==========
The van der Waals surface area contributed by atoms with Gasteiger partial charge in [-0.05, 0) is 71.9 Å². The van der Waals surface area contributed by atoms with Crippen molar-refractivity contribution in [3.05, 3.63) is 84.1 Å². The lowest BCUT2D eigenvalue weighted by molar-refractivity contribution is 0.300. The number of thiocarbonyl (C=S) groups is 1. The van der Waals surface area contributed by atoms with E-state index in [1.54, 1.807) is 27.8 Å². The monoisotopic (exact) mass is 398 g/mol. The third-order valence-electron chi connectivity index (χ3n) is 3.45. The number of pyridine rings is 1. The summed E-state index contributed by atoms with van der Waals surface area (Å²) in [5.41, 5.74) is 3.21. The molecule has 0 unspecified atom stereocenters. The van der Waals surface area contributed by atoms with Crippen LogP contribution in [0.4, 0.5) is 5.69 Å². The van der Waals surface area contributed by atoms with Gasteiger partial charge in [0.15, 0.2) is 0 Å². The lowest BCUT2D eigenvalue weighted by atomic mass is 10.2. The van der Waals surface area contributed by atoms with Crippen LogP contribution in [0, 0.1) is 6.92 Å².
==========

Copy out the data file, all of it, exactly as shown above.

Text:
The van der Waals surface area contributed by atoms with Gasteiger partial charge in [-0.05, 0) is 71.9 Å². The van der Waals surface area contributed by atoms with Crippen molar-refractivity contribution in [3.05, 3.63) is 84.1 Å². The lowest BCUT2D eigenvalue weighted by molar-refractivity contribution is 0.300. The number of thiocarbonyl (C=S) groups is 1. The van der Waals surface area contributed by atoms with E-state index in [1.54, 1.807) is 27.8 Å². The monoisotopic (exact) mass is 398 g/mol. The third-order valence-electron chi connectivity index (χ3n) is 3.45. The number of pyridine rings is 1. The summed E-state index contributed by atoms with van der Waals surface area (Å²) in [5.41, 5.74) is 3.21. The molecule has 0 unspecified atom stereocenters. The van der Waals surface area contributed by atoms with Crippen LogP contribution in [0.4, 0.5) is 5.69 Å². The van der Waals surface area contributed by atoms with Gasteiger partial charge in [0.15, 0.2) is 0 Å². The lowest BCUT2D eigenvalue weighted by atomic mass is 10.2. The van der Waals surface area contributed by atoms with Crippen LogP contribution in [0, 0.1) is 6.92 Å².